It’s not easy being a journalist in Ethiopia. In fact, it is nearly impossible, according to a new Human Rights Watch report that documents the scale of the state’s censorship apparatus. As journalists ourselves, it makes for highly disturbing reading (and once again highlights why the South African media fraternity’s fight against the proposed secrecy bill is so important – the distance between that and the Ethiopian situation is not so far as one might think).
“Ethiopia’s government has systematically assaulted the country’s independent voices, treating the media as a threat rather than a valued source of information and analysis,” said Leslie Lefkow, deputy Africa director at Human Rights Watch. “Ethiopia’s media should be playing a crucial role in the May elections, but instead many journalists fear that their next article could get them thrown in jail.”
The authors of the report spoke to 70 Ethiopian journalists, many in exile, who painted a dismal picture of the state of Ethiopian media. The government exerts control in many different ways – some subtle, some quite the opposite.
According to the report, “Most print publications in Ethiopia are closely affiliated with the government and rarely stray from government perspectives on critical issues. Private print publications face numerous regulatory challenges and regular harassment from security personnel. Publications critical of government are regularly shut down, and printers and distributors of critical publications are closed. Journalists critical of government policies and their families live in constant fear of harassment, arrest, and losing their livelihoods. The state controls most of the media, and the few surviving private media self-censor their coverage of politically sensitive issues for fear of being shut down.”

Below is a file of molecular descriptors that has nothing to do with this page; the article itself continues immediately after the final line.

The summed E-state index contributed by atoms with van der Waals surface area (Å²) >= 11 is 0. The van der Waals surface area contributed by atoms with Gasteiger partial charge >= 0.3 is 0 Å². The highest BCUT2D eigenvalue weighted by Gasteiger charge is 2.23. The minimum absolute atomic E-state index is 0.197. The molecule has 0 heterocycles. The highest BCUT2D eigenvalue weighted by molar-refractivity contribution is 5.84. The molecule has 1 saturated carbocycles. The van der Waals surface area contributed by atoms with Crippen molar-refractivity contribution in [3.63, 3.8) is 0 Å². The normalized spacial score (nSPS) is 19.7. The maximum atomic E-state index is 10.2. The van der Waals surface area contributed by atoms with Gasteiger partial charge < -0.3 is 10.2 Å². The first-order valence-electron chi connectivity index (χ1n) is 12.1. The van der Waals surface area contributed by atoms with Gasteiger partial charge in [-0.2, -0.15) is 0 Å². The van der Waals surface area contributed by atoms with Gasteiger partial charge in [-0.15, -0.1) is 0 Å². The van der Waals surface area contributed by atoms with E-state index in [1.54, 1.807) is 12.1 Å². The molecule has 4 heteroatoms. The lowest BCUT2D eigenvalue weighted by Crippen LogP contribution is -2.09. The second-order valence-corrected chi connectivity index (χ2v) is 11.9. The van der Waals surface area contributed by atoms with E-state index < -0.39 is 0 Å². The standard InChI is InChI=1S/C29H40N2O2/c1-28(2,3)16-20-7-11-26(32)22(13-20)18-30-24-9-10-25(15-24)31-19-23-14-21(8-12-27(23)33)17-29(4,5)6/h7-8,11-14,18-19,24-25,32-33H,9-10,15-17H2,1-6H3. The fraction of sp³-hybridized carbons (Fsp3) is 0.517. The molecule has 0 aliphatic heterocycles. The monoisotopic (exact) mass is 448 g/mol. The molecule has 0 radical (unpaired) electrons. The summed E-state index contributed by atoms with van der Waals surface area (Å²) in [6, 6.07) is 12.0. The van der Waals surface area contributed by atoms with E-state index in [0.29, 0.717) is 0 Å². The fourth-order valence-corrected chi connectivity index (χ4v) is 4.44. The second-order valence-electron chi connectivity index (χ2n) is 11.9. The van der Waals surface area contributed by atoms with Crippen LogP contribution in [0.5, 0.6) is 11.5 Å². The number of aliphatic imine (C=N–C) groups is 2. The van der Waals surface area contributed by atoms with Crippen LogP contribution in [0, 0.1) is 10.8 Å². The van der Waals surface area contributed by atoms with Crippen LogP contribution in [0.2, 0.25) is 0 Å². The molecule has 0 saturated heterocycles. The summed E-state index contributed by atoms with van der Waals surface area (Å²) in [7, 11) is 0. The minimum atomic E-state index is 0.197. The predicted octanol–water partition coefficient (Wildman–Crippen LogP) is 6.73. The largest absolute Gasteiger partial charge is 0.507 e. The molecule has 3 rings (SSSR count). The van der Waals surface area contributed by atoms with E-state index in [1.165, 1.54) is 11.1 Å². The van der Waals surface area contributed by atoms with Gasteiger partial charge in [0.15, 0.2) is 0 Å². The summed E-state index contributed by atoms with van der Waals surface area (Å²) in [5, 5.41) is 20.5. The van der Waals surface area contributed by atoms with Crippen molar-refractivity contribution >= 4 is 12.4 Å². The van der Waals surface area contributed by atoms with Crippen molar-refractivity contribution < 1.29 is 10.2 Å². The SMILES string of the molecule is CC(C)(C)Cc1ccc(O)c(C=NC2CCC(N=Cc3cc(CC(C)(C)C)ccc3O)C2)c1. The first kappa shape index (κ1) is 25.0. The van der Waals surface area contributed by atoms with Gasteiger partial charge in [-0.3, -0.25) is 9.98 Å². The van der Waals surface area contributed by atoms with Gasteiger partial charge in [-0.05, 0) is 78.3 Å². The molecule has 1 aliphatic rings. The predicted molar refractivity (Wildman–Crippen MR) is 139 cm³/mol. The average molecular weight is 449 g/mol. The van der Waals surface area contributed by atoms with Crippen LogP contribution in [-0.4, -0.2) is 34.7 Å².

This is bad news for Ethiopia, of course. It is rarely a good sign when a government attacks the press – as South Africans in particular we can appreciate the dangers of a single, state-sponsored narrative.
But it is also bad news for the continent as a whole.
The Ethiopian capital Addis Ababa is home to the African Union, the continental body tasked with driving African development and righting the continent’s many wrongs. This makes it the de facto African capital, a hub of diplomatic intrigue; a place where important people meet to exchange secrets and conclude deals; and the centre around which so much of Africa’s politics revolves.
If we want to know what’s happening in Africa, we need to know what’s happening in Addis Ababa. Without a free press, we can’t. How else are we going to figure out what exactly our leaders are up to? They are certainly not going to tell us themselves.
It’s not just media, either. Ethiopia keeps a close eye on NGOs and think tanks working in the country too, even those with continental mandates, and has the power to grant or deny access to the African Union by manipulating visas – if you don’t get a visa for Ethiopia, you don’t get to visit the AU. This makes researchers and advocacy organisations very wary of being too critical of the current Ethiopian administration, even when they shout loudly about the failings of other African governments.
This means, ultimately, that we are getting a distorted picture of the Ethiopian story – and the Ethiopian story is a vital one in the context of African development. Ethiopia, along with Rwanda, is advocating a very specific developmental model, one that prioritises economic growth and socio-economic rights ahead of liberal luxuries such as democracy, participation and human rights. The theory is that it’s ok to silence opposition and crack down on media as long as the government is improving employment, education, health, etc.